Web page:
Server Fault is a question and answer site for system and network administrators. Join them; it only takes a minute:

Sign up
Here's how it works:
  1. Anybody can ask a question
  2. Anybody can answer
  3. The best answers are voted up and rise to the top

We recently moved our web application to AWS. One thing that is still managed by our old hoster is DNS.

OLD HOSTER    NS     <Old hoster's name server>    A      <ElasticIP on EC2 instance>

I'm now trying to setup and play around with Route53 and use it for name resolution of our EC2 instances.


Now my question: Is it possible to forward DNS queries for * to Route53 ( What kind of record would I have to add?


Now I've got the following NS records:

OLD HOSTER: Zone      NS     <Old hoster's name server>      A      <ElasticIP on EC2 instance>
*    CNAME


ROUTE53: Zone         NS         NS         NS         NS  CNAME  CNAME

However, when I'm doing a nslookup for I get the A record (ElasticIP) from the old server. When I do a lookup for the host on I do get the CNAME record. So the problem is somewhere with the old DNS service I'd guess.

Do I need to add something to the zone (not the zone) on AWS?

TTLs are at 3600, so that should not be the problem.

Many thanks for any additional help.


This is my final setup.

OLD HOSTER: Zone      NS     <Old hoster's name server>  NS  NS  NS  NS      A      <ElasticIP on EC2 instance>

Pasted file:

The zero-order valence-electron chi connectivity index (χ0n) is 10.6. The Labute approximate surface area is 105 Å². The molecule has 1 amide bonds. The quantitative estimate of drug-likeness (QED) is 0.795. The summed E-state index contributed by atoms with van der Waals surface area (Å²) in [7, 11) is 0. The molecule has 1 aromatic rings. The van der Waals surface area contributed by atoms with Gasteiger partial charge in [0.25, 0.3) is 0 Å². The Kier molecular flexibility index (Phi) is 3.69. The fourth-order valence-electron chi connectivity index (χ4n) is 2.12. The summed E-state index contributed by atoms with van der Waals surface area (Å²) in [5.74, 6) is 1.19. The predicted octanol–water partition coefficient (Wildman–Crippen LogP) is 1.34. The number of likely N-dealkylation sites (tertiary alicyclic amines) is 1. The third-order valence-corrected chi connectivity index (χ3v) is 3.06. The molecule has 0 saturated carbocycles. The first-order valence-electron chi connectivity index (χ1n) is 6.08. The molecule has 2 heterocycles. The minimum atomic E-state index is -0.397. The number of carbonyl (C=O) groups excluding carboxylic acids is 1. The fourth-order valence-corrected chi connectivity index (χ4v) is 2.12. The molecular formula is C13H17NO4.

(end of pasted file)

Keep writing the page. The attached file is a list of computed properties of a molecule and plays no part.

*    CNAME

ROUTE53: Zone         NS         NS         NS         NS  CNAME  CNAME
share|improve this question
up vote 4 down vote accepted

You would add appropriate NS records for pointing to Route53's name servers. For example: IN NS IN NS IN NS
share|improve this answer
David's answer is correct. But to clarify, you need to add NS records on both the old DNS server (to get DNS transferred to Route 53) and on Route 53 itself (to keep it pointed there after the transfer). Route 53 will provide these three NS hosts for you when you create the entry there. It will take time for this migration to take effect, depending on your timeout settings at your old DNS provider. – platforms Nov 15 '12 at 12:54
Yes, quite correct. The zone on your server needs these entries. And Route 53 needs an zone that also contains these NS entries as well as whatever else you want it to do. – David Schwartz Nov 15 '12 at 13:07
Hi! I've updated the question and any additional help would be appreciated. Thx. :) – Philippe Gerber Nov 16 '12 at 13:43
Make sure there's no zone on the old server. – David Schwartz Nov 16 '12 at 21:15

Your Answer


By posting your answer, you agree to the privacy policy and terms of service.

Not the answer you're looking for? Browse other questions tagged or ask your own question.